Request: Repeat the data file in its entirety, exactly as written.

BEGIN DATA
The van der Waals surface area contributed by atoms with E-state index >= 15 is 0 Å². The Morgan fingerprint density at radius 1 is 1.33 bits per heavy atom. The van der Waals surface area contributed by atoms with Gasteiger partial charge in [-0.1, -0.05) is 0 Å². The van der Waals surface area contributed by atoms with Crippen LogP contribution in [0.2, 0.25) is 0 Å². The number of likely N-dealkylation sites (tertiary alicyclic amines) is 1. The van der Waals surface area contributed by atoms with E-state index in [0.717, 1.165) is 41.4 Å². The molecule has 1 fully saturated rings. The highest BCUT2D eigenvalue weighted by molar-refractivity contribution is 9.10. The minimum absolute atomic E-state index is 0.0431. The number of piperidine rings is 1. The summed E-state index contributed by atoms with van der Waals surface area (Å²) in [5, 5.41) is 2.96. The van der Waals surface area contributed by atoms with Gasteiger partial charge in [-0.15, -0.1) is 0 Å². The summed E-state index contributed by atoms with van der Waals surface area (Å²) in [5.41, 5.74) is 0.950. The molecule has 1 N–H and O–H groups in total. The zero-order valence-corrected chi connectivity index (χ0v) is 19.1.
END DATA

The van der Waals surface area contributed by atoms with E-state index >= 15 is 0 Å². The Morgan fingerprint density at radius 1 is 1.33 bits per heavy atom. The van der Waals surface area contributed by atoms with Gasteiger partial charge in [-0.1, -0.05) is 0 Å². The van der Waals surface area contributed by atoms with Crippen LogP contribution in [0.2, 0.25) is 0 Å². The number of likely N-dealkylation sites (tertiary alicyclic amines) is 1. The van der Waals surface area contributed by atoms with E-state index in [0.717, 1.165) is 41.4 Å². The molecule has 1 fully saturated rings. The highest BCUT2D eigenvalue weighted by molar-refractivity contribution is 9.10. The minimum absolute atomic E-state index is 0.0431. The number of piperidine rings is 1. The summed E-state index contributed by atoms with van der Waals surface area (Å²) in [5, 5.41) is 2.96. The van der Waals surface area contributed by atoms with Gasteiger partial charge in [-0.15, -0.1) is 0 Å². The summed E-state index contributed by atoms with van der Waals surface area (Å²) in [5.41, 5.74) is 0.950. The molecule has 1 N–H and O–H groups in total. The zero-order valence-corrected chi connectivity index (χ0v) is 19.1.